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Discussion Starter · #1 ·
Hey just wondering where a good spot would be to catch some decent sized Bow's on the Vedder?? I have taken the 3.5yr boy out a couple times with just a couple hook ups of about 8" or so. I would like him to hook something a little bigger. Any good spots you guys can recommend for a new young fisher?? Also what will be running up the Vedder next. THis month seems to be a little slow? Thanks for the help!!
 

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i took my kids to the train bridge area and i had them set up on their spin casting with a tiny float and a couple of large shot and they did fairly well :thumbup:
 

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There are a number of good spots for this fishery: The pool at Osbourne road is good for kids, it is flat and sandy, so they can alternate between fishing and playing. A short walk upstream of the train bridge on the Yarrow side is good, but some areas have steep banks. Downstream of the rail bridge on both the Sardis and Yarrow side have good spots. Walk the path and you will see the trails to the spots through the bushes.

If you need more details, pm me.
 

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gtxr said:
Thanks Guys. I just live down the rd from Peach rd. I guess I just need to do some exploring with the boy and the bikes/walking. Thanks for the help though!!! :beerchug:
gtxr, I do not know where the big trouts are, but what I know is that if you put a colorado spinner to your line they will kill each other to chase it. and this was the case any where I have been on the vedder.

Giuseppe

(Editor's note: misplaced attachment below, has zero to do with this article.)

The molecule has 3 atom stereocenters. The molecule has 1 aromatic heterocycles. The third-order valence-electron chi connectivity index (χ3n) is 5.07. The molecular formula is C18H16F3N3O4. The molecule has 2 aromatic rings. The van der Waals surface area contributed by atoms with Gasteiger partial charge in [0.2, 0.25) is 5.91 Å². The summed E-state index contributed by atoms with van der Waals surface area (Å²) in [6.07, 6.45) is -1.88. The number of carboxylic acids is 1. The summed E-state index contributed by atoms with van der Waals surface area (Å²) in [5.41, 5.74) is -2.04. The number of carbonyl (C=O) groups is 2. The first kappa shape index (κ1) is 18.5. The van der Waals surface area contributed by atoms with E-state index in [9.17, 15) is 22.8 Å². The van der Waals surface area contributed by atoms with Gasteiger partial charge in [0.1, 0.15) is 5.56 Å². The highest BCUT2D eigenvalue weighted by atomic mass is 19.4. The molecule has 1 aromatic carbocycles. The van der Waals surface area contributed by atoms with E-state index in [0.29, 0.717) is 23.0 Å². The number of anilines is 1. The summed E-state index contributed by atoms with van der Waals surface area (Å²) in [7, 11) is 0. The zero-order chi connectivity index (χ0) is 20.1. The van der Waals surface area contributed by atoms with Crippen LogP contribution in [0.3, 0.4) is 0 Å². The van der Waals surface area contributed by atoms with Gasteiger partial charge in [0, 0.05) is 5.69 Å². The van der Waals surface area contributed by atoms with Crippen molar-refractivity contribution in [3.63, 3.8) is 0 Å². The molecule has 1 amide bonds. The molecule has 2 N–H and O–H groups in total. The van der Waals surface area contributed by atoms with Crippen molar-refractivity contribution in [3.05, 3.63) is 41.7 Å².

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Lol if you are out to only target trout then shrimp, grasshoppers and worms are the major baits that will catch you tons of fish :thumbup: I do however discourage this, especially if you dont plan on keeping the fish as the tend to take these baits quite deeply :'( :wallbash: Best way to do it is fly fishing as they will normally do a quick splash at it long enough to set the hook but wont get hooked any deeper than the nose. Bigger fish almost never hit the fly on top of the water, they seem to like hitting things that are a foot or more below the surface, but I did have a few come right up to the top for bigger flies. Try finding a backwash that has some sort of riffle in it or fish the edge of the backwash and you should get into some trout.

Have fun :cheers:
Dan
 

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I was wondering about this as well, as my 8 yr old son loves fishing and want to bring him to the Vedder for fishing and target trout. Mind you, fly fishing would be difficult for him, so should I set him to float fish.
 

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Every Day said:
Lol if you are out to only target trout then shrimp, grasshoppers and worms are the major baits that will catch you tons of fish :thumbup:
that's what i set the kids up with and man did the trout ever go for it :cheers:
 

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Discussion Starter · #11 ·
Hey looks like there is alot of area down buy the Train bridge and that Area. Lived here for years but for some reason never went down there. Wasnt thinking fish I guess :happy:. Anyone had any luck down there with The larger Trout?? Im talking anything that would be over 8". Not that I would keep them, but a small fight would be good for the Boy. I will check it out this weekend. Hopefully not to busy in the morning?